Archive for the ‘Homebrew’ Category

The Top 7 Homebrew Beer Books

Thursday, January 8th, 2009

I always recommend to homebrew beginners that they go out and buy a guide to brewing beer at home. It gives you tips and advice that starter kits don’t as well as enable you to start making your favorite styles and flavors instantly.

As you can imagine there are hundreds and hundreds of homebrewing books out there and it can be near impossible to pick one out of the crowd. For this reason I have listed the top 7 best selling homebrew books on Amazon.

This does not mean that they are the most informative or the education – they are simply the most popular.

  1. How to Brew – Everything You Need to Know to Brew Beer Right the First Time by John J Palmer.
  2. The Complete Joy of Homebrewing by Charles Papazian
  3. Designing Great Beers: The Ultimate Guide to Brewing Classic Beer Styles by Ray Daniels
  4. Clone Brews: Homebrew Recipes for 150 Commercial Beers by Tess Szamatulski and Mark Szamatulski
  5. The Beer Book by Sam Calagione and Tim Hampson
  6. Homebrewing For Dummies by Marty Nachel
  7. Ultimate Beer by Michael Jackson

I can honestly recommend any of these books as a starter. Before you start brewing you really need to understand what is actually going on and why you do certain things.

Why You Should Keep a Homebrew Beer Journal

Saturday, January 3rd, 2009

One of the most common questions I ever get asked by a newcomer to homebrewing is ‘What went wrong…?”

There is no one answer to this question, as it could be any number of reaons. Think back to when you first started the brew, any concerns you had during the bottling process and you will realize that all of this happened over a month ago and you can’t really remember any clear information.

  • Was it a really hot week?
  • Was the hydrometer reading unusual?
  • Did you slacken off in the cleaning process?
  • How much sugar did you put in?
  • How long did you leave it in bottles for?

All of these questions could be the answer to your problems and you really need to be able to answer them.

I recommend to any homebrew beginners that they start a Homebrew Beer Journal which keeps a track of all the information you need as well as a ranking of your favourite brews. Over a year long period you could brew dozens of different beers, each with their own problems, solutions, flavours and different characteristics.

At the end of the year I suggest that you read over your journal, look back at your favourite brews and try them again. More often than not they will taste just as good if not better than they did the first time you brewed them.

How to Get Started Home Brewing Beer

Thursday, January 1st, 2009

The First things that you need to do when starting to brew beer in your home is gather all the materials that you may need. This will consist of a lot of things depending on what type of beer you are making and what recipe you are using.

Start first getting all your equipment ready. This means you should set it all up and clean. You must start with sanitized equipment. So take everything apart and clean and sanitize, then place back together. When you set it all back up, make sure its set up where you want it to stay. Once you add the ingredients, it will be hard to move.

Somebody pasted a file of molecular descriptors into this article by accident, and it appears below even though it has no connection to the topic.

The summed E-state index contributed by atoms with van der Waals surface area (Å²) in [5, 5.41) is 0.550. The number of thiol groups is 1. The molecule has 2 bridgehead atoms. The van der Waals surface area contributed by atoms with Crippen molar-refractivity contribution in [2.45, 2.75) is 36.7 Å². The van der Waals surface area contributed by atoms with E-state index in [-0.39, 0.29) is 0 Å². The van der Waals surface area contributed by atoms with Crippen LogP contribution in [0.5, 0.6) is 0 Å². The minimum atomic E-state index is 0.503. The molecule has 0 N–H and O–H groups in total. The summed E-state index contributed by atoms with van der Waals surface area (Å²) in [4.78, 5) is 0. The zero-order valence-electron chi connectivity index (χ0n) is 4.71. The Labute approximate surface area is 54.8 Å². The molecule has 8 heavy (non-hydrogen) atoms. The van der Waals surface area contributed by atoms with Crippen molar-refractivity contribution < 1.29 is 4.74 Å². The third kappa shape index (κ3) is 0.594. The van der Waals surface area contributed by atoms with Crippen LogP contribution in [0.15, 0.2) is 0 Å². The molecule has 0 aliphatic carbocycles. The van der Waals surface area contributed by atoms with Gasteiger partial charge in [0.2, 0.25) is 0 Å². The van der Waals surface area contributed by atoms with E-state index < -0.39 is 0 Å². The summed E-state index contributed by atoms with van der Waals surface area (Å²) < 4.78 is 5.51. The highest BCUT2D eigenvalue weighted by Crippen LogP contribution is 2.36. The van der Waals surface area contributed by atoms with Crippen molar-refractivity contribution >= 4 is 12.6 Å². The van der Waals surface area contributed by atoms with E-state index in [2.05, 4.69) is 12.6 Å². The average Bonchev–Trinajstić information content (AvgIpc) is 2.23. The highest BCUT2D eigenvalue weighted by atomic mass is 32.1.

Start Brewing
Now it’s time to add all your ingredients and start brewing. Following your recipe you should add all your ingredients. Mix well and let it sit.

Now you have to let your beer fermentate. This basically means it needs to sit still. You should let it sit still for 5-7 days. If you can wait a bit longer then that’s even better. Just think, the longer that you wait, the better its going to be. Most alcohol gets better as it ages and beer is no different. After you have let it sit for a week or longer then you can begin to bottle.

Making sure that your bottles are all sanitized you can begin bottling your beer. If your bottles are not sanitized, then you need to start off with this first. This is very important. Any left over residue can and will affect your final product. Once you have done that, you can begin pouring your beer into the proper bottles. After you have poured the beer into the bottles, tightly fit the caps onto the bottle. Make sure there are no air leaks. You want a firm fitting cap. Now your ready to wait some more.

Bottle Conditioning
After packaging your bottles and fitting then you need to let your beer sit longer. Letting them sit in their final package is vital to the entire process. If you shorten this process your final product will be altered. You need to let these sit in a dark room. A room that is not to cold and not to hot. It’s best to let them sit like this for 3-4 weeks at the least. Once you have waited the correct time, then you may place them into the fridge and once they are cold it is then time to taste your final product. Enjoy the homebrewed beer you just made.

The Best Homebrew Beer Starter Kits

Thursday, December 18th, 2008

One of the most common questions I am asked by people interested in starting to brew their own beer at home is ‘What is the best starter kit?’

My answer is always the same: ‘Well, it depends…’

There are dozens of different starter kits available, each with their own features and at different prices. I suggest if you are interested in buying a homebrewing kit, then have a look at these. According to, these are the most popular homebrew beer kits, and they are all pretty good.

Coopers Brewing Micro Brewery Kit:

Coming with 50 PET bottles and caps, as well as books, an instructional DVD, your first brew’s ingredients, a hydrometer, and your fermentor. A great place for any beginner to start.

Mr. Beer Premium Edition Home Microbrewery System:

This is a much smaller kit, and probably wouldn’t be best for continual use, however it is pretty cool to look at. The most impressive feature is the fermentor/keg, however it doesn’t come with any important extras, such as cleaning products, spoons or funnels.

The Great American Micro-Brewery Co. The Beer Machine:

Again, this is different to most usual homebrewing kits, as it creates its own kegging system inbuilt into the fermentor. This would be a good way for a beginner to get involved, but is a bit limited for extended or advanced use.